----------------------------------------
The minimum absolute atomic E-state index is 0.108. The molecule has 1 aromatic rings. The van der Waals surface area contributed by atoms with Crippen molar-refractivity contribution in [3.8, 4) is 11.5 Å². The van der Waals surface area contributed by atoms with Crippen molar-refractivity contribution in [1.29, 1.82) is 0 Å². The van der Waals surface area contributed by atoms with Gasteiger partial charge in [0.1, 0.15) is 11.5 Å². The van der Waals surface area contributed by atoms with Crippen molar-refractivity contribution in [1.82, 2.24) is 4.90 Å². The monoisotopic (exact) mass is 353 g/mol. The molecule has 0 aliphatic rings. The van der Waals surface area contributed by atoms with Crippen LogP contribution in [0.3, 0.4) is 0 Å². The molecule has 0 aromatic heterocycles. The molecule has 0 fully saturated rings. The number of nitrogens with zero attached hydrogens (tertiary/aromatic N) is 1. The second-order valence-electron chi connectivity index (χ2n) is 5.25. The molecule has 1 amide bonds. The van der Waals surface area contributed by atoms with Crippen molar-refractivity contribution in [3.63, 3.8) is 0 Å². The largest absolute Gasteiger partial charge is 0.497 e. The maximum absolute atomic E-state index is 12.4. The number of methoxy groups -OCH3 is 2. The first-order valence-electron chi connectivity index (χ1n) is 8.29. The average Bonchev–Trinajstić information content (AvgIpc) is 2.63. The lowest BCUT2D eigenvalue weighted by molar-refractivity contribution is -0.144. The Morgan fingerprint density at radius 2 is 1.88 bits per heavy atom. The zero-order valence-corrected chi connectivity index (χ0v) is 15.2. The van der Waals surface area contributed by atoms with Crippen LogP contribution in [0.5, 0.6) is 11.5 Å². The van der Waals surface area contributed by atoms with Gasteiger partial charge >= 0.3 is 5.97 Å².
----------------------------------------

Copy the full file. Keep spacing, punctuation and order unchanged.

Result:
The minimum absolute atomic E-state index is 0.108. The molecule has 1 aromatic rings. The van der Waals surface area contributed by atoms with Crippen molar-refractivity contribution in [3.8, 4) is 11.5 Å². The van der Waals surface area contributed by atoms with Crippen molar-refractivity contribution in [1.29, 1.82) is 0 Å². The van der Waals surface area contributed by atoms with Gasteiger partial charge in [0.1, 0.15) is 11.5 Å². The van der Waals surface area contributed by atoms with Crippen molar-refractivity contribution in [1.82, 2.24) is 4.90 Å². The monoisotopic (exact) mass is 353 g/mol. The molecule has 0 aliphatic rings. The van der Waals surface area contributed by atoms with Crippen LogP contribution in [0.3, 0.4) is 0 Å². The molecule has 0 aromatic heterocycles. The molecule has 0 fully saturated rings. The number of nitrogens with zero attached hydrogens (tertiary/aromatic N) is 1. The second-order valence-electron chi connectivity index (χ2n) is 5.25. The molecule has 1 amide bonds. The van der Waals surface area contributed by atoms with Crippen molar-refractivity contribution in [3.63, 3.8) is 0 Å². The largest absolute Gasteiger partial charge is 0.497 e. The maximum absolute atomic E-state index is 12.4. The number of methoxy groups -OCH3 is 2. The first-order valence-electron chi connectivity index (χ1n) is 8.29. The average Bonchev–Trinajstić information content (AvgIpc) is 2.63. The lowest BCUT2D eigenvalue weighted by molar-refractivity contribution is -0.144. The Morgan fingerprint density at radius 2 is 1.88 bits per heavy atom. The zero-order valence-corrected chi connectivity index (χ0v) is 15.2. The van der Waals surface area contributed by atoms with Crippen LogP contribution in [0.5, 0.6) is 11.5 Å². The van der Waals surface area contributed by atoms with Gasteiger partial charge >= 0.3 is 5.97 Å².